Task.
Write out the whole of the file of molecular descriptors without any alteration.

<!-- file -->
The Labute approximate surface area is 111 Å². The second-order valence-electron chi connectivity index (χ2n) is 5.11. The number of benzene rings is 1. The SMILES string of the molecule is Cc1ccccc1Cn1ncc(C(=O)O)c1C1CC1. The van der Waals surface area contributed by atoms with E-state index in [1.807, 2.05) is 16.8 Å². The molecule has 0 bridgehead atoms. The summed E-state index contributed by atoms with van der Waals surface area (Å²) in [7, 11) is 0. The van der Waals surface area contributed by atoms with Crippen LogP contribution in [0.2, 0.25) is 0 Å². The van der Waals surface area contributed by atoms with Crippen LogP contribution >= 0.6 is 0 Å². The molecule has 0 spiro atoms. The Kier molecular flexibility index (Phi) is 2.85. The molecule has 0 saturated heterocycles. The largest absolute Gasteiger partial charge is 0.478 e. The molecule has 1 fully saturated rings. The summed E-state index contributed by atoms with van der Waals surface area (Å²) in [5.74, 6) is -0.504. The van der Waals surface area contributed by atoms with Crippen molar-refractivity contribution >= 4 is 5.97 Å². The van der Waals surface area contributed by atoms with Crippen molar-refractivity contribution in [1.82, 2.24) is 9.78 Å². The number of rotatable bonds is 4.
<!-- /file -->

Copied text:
The Labute approximate surface area is 111 Å². The second-order valence-electron chi connectivity index (χ2n) is 5.11. The number of benzene rings is 1. The SMILES string of the molecule is Cc1ccccc1Cn1ncc(C(=O)O)c1C1CC1. The van der Waals surface area contributed by atoms with E-state index in [1.807, 2.05) is 16.8 Å². The molecule has 0 bridgehead atoms. The summed E-state index contributed by atoms with van der Waals surface area (Å²) in [7, 11) is 0. The van der Waals surface area contributed by atoms with Crippen LogP contribution in [0.2, 0.25) is 0 Å². The van der Waals surface area contributed by atoms with Crippen LogP contribution >= 0.6 is 0 Å². The molecule has 0 spiro atoms. The Kier molecular flexibility index (Phi) is 2.85. The molecule has 0 saturated heterocycles. The largest absolute Gasteiger partial charge is 0.478 e. The molecule has 1 fully saturated rings. The summed E-state index contributed by atoms with van der Waals surface area (Å²) in [5.74, 6) is -0.504. The van der Waals surface area contributed by atoms with Crippen molar-refractivity contribution >= 4 is 5.97 Å². The van der Waals surface area contributed by atoms with Crippen molar-refractivity contribution in [1.82, 2.24) is 9.78 Å². The number of rotatable bonds is 4.